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Park bench dedicated to Swedish botanist Carl von Linné is 'racist' say Oslo politicians

(Photo: Truong Vu Pham/NHM) Will the next demand be to leave these great thinkers and scientists out of our curricula and public spheres altogether, for fear of upsetting people?
Kathrine Jebsen Moore
Kathrine Jebsen Moore Edinburgh, UK

This article was published more than 1 year ago, information might not be up to date.

A bench bearing the name of one of the most famous botanists in history, Carl von Linné, should be removed because it makes the atmosphere in the Botanical Garden in Oslo "unsafe" due to the Swede's links to racism, Khrono reports.

The demand to remove the bench was proposed by the Socialist party and the communist party and backed by a majority of representatives in the local borough council of Old Oslo. The motion was opposed by the Conservatives, the right-leaning Progress Party and the centrist Venstre party.

"What few people know is that Linné is highlighted as the father of modern racism," SV, the socialist party, writes in its motion. "He represents in many ways the start of biological racism, a shift where people were no longer classified according to their religion, but according to anatomy, physiology and biology. International racism research highlights him as a considerable racist ideologue in history, who legitimised both colonialism and slavery.

"By dividing people into four race- and colour categories (white, red, yellow, black) and by assigning these categories certain traits, Linné contributed to the establishment of a human hierarchy where white people were at the top and black people were at the bottom… There are people living in the vicinity of the Botanical Garden who find it hard that Linné is being celebrated in our part of the city," the proposal reads. The bench is "very problematic," SV adds.

Carl von Linné, born as Carl Linneaeus in 1707, was one of the most acclaimed scientists in Europe at his time of death in 1778. Accredited with formalizing a system of naming organisms called binomial nomenclature, a two-term naming system which assigns a generic name and a specific name to living organisms, as in homo sapiens, is also known as the "father of modern taxonomy."

He has a flower, the Linnéa flower, named after him, and the woman's name Linnea was the most popular name given to girls in 2008 according to Statistics Norway.  His Wikiepedia entry states: "The Philosopher Jean-Jacques Rousseau sent him the message: 'Tell him I know no greater man on earth.' Johann Wolfgang von Goethe wrote: 'With the exception of Shakespeare and Spinoza, I know no one among the no longer living who has influenced me more strongly.' Swedish author August Strindberg wrote: 'Linnaeus was in reality a poet who happened to become a naturalist.' Linnaeus has been called Princeps botanicorum (Prince of Botanists)."

While Linné did indeed categorise people according to their skin colour and origins, he was by no means alone in thinking along these simplified lines. And his contemporaries are also subjected to posthumous cancellation. Just last week, David Hume, a contemporary of Linné and a celebrated Scottish enlightenment philosopher, had his name removed from a tower at Edinburgh University because he failed to live up to the values of 2020. While it is right to acknowledge their antiquated ideas on race, by removing their names from monuments, we forget that they were not put there in the first place because of their flaws, but because of their immense contributions to humanity.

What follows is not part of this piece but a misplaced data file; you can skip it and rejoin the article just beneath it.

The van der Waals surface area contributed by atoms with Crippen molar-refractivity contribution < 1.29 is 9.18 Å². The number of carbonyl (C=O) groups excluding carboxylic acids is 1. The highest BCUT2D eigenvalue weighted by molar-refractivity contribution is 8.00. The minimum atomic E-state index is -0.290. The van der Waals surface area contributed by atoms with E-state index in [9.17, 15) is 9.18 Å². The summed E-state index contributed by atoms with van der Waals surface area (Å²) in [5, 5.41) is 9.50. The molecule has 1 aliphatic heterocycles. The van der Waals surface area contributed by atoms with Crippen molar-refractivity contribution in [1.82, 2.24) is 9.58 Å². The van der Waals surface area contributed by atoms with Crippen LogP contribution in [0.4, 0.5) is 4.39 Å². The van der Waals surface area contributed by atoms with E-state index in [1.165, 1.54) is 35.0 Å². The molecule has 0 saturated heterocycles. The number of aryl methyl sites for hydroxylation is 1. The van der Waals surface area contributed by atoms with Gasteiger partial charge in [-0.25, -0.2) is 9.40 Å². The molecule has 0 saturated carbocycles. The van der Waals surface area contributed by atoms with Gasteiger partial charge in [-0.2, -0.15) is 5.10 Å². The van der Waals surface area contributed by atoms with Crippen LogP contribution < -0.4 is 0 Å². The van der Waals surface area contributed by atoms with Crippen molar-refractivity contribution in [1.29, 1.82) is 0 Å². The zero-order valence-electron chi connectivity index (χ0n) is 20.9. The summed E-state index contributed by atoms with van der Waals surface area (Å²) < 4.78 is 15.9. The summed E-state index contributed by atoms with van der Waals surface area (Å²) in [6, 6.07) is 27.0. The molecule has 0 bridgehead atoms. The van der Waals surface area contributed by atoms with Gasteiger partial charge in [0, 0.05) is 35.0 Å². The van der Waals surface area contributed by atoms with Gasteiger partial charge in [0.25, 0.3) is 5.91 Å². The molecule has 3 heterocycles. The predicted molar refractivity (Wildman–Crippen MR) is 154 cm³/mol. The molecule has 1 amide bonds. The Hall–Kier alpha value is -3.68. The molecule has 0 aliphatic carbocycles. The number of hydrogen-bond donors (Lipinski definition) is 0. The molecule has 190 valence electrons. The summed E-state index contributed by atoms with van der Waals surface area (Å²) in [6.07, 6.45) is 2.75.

And where do we draw the line? Will the next demand be to leave these great thinkers and scientists out of our curricula and public spheres altogether, for fear of upsetting people who, we are constantly told, are made to feel "unsafe" because words now have the power to pose a real danger to them?

Norway has, until now, escaped the worst examples of the woke culture wars. Calls for the removal of a Churchill statue earlier this year were firmly opposed. It will be a telling moment how the University of Oslo, which owns the Botanical Garden, responds to the demand from the local politicians.

When the bench – which has Linné's name discreetly engraved at the rear – was installed back in 2014, there were no protests. The bench offers a beautiful view over the park's "systematic garden." If the bench is removed, it's testament to the lunacy of a cultural revolution that has no regard for creating or building, but instead wishes to tear down everything that is beautiful and functional, and the cowardice of those who allow it to happen.  

Perhaps the only reliable benefit of activism is the feeling of righteousness it offers its participants. "I don’t trust the activist ethos at all," Jordan Peterson has remarked. "Everything about it is superficial and trendy and too easy, and it externalizes the blame—the evil is always elsewhere."

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